|SOC WRK 604||Social Systems and Social Work Practice||3|
|SOC WRK 662||Methods of Social Welfare Research||3|
|SOC WRK 665||Cultural Diversity and Social Work||3|
|SOC WRK 705||Individual Behavior and Social Welfare||3|
|SOC WRK 708||Social Work Methods I: Individuals and Families||3|
|SOC WRK 709||Social Work Methods II: Groups, Organizations and Communities||2|
|SOC WRK 721||Field Instruction I||3|
|SOC WRK 750||Social Welfare Policy Development and Implementation||2|
Students who have, within the 5 years preceding admission, completed coursework which substantially duplicates Professional Foundation courses may apply to the Chair of the Social Work Department for an exemption from the relevant courses. Exemption examinations are also offered on a scheduled basis for these courses. Exemption of the field experience (SOC WRK 721) may be permitted under special employment experience circumstances and only by permission of the Director of Field Programs. Students interested in securing an exemption should request course exemption forms upon notification of admission to the program.
All requests for exemptions must be made at the time of initial enrollment. Exemption requests will not be accepted following the end of the first semester of coursework.
Upon completion of the Professional Foundation requirements—through coursework or exemption—students enter into the Advanced Curriculum and choose one of five specialized concentrations:
- Physical Health
- Behavioral Health and Mental Health
- Children and Families
- Community and Organizational Leadership
With careful faculty advising, students are able to develop a course of study that builds upon their individualized interests, experiences, and strengths.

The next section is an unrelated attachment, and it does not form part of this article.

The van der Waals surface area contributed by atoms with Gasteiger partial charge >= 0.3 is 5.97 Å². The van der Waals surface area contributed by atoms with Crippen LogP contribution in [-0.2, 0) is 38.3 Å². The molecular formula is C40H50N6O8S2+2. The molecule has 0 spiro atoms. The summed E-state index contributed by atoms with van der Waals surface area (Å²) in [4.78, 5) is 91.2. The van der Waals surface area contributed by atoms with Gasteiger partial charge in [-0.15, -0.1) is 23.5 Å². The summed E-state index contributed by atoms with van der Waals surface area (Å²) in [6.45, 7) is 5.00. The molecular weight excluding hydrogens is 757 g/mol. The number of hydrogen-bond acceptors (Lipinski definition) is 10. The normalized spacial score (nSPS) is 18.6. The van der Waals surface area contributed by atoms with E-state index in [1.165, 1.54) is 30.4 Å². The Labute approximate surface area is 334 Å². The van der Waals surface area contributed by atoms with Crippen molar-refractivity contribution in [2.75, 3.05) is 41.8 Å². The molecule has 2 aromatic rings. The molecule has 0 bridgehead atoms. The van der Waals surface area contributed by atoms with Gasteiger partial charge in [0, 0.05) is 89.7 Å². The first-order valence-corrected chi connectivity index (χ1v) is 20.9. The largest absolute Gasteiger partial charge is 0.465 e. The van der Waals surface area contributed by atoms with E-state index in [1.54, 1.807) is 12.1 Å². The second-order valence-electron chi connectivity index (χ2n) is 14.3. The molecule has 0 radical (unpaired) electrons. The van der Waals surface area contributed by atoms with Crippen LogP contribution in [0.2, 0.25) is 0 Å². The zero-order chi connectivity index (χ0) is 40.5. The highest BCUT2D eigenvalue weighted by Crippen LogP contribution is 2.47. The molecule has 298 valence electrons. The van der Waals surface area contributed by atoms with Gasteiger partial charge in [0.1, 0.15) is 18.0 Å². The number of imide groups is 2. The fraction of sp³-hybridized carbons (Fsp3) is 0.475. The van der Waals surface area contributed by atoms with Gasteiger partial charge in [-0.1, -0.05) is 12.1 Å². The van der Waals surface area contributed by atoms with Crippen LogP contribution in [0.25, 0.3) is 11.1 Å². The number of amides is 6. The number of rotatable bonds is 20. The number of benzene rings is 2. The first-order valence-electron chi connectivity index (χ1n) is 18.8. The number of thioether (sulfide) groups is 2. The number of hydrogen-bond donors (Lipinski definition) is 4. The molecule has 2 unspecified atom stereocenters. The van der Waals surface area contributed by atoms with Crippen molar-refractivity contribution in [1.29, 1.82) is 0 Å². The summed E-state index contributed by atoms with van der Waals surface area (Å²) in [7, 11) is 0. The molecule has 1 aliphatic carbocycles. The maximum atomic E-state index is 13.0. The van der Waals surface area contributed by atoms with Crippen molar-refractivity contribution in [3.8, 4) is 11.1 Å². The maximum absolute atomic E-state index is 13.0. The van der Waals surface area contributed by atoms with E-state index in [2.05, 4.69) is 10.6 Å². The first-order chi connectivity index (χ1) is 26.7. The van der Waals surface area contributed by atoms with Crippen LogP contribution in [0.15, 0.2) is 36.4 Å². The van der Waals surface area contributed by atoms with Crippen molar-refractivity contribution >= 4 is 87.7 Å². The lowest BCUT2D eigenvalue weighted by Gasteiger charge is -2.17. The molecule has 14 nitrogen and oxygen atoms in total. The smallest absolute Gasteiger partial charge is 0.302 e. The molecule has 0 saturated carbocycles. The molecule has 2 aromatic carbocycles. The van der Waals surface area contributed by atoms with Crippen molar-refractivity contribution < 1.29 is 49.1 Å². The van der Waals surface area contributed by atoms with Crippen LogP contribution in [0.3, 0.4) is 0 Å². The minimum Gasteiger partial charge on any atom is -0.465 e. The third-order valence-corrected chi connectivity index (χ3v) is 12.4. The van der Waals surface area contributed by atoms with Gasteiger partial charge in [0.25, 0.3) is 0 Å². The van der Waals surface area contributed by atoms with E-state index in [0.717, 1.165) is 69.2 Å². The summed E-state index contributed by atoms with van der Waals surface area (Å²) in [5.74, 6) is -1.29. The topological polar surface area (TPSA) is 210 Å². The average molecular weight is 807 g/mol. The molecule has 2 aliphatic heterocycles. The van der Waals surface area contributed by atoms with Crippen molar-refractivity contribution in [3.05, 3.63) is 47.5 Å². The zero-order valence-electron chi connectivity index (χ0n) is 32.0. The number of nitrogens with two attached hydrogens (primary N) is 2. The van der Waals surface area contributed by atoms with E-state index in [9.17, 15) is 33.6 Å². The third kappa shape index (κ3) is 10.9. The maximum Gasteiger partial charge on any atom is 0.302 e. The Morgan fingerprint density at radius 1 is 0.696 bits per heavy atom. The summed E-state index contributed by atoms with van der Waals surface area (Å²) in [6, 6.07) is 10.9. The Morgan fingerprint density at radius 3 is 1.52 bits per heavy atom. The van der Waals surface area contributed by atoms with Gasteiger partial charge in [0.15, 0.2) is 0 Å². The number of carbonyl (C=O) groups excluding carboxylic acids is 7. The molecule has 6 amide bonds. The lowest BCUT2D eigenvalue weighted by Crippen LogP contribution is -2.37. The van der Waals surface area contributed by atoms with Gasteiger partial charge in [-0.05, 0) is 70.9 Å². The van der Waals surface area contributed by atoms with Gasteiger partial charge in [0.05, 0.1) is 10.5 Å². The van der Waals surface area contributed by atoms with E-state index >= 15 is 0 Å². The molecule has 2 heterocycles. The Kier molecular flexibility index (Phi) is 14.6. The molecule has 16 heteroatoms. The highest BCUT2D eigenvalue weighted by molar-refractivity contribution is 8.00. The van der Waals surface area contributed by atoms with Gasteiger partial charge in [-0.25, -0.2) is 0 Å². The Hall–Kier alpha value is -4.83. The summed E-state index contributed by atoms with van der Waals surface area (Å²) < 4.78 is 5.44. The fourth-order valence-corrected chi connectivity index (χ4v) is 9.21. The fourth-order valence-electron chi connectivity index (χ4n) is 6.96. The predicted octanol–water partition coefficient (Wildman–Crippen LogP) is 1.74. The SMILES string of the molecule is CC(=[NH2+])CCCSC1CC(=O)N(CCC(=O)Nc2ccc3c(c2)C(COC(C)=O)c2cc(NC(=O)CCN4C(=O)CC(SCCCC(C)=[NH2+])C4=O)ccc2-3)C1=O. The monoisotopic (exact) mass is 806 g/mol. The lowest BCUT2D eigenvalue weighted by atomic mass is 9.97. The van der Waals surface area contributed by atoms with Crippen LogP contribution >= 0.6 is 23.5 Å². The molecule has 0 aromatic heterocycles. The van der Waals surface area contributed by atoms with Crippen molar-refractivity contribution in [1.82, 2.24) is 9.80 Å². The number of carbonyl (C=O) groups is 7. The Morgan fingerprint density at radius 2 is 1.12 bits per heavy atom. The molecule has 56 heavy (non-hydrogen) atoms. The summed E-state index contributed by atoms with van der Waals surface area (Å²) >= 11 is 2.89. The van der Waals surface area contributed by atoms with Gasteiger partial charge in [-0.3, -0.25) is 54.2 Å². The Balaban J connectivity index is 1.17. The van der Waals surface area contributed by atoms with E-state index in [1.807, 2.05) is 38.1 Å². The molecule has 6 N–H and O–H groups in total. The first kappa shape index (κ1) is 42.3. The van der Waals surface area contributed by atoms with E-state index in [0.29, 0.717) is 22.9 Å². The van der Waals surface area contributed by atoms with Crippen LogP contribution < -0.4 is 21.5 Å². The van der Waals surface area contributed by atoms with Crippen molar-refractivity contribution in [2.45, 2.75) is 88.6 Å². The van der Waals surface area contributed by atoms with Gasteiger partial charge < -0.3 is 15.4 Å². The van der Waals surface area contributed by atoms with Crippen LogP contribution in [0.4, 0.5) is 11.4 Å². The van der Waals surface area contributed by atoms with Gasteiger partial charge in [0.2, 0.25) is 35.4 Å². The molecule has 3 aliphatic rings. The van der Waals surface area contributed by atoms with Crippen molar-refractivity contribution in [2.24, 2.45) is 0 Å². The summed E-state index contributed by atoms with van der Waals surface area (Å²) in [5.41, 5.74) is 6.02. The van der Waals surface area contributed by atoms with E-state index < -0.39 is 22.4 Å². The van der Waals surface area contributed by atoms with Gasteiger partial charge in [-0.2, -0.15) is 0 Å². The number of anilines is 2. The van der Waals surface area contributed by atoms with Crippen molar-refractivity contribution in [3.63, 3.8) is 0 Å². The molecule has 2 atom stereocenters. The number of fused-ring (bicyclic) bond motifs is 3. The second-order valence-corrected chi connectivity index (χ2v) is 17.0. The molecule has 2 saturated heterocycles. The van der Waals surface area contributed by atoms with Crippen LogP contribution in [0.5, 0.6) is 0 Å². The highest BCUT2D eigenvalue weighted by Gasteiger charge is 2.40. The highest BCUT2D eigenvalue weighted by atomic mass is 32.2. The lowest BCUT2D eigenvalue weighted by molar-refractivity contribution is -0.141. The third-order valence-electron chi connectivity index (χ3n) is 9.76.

This concentration is designed to prepare students for advanced and clinical practice in a variety of health care settings. Students in the health concentration are prepared to address the multifaceted world of health care through coursework designed to expose them to issues of chronic health, health care delivery, health policy, and the social determinates of health across the life course. Health concentration students are trained in case management and assessment skills, and the role of social work in multidisciplinary health care teams. Students develop a solid understanding of how access to health systems, policies, and programs impact health. Students who graduate with a concentration in health are prepared for practice in a variety of settings from hospitals and primary care clinics, to community health settings and long terms care.
Behavioral Health and Mental Health
This concentration is designed to prepare students for advanced social work practice involving the delivery of mental health and addictions services to individuals, families, small groups, and the community. Students are exposed to issues, approaches, and technologies for application in prevention, treatment, administration, and policy. These are related to risks and problems with: alcohol and other drugs, mental health and mental illness, intimate partner violence, community violence, and other behavioral health concerns across the lifespan. Coursework provides students with knowledge, values, and skills to prepare them for professional practice in a variety of private and public settings related to mental health, addictions, and substance abuse.
This concentration is designed to aid students in understanding the complexity of the aging process from the perspective of the individual, family, society and social policy. The concentration will cover the physical, psychological and social processes of aging including family roles and responsibilities, cultural diversity, social support networks and the use of health and social services. Major developmental issues during the second half of life will be presented and interventions to facilitate adaptation to developmental change will be described. Coursework will enable students to: understand late-life mental disorders; develop assessment skills; formulate, implement and evaluate treatment plans; and become aware of issues related to age and ageism as they influence social work practice.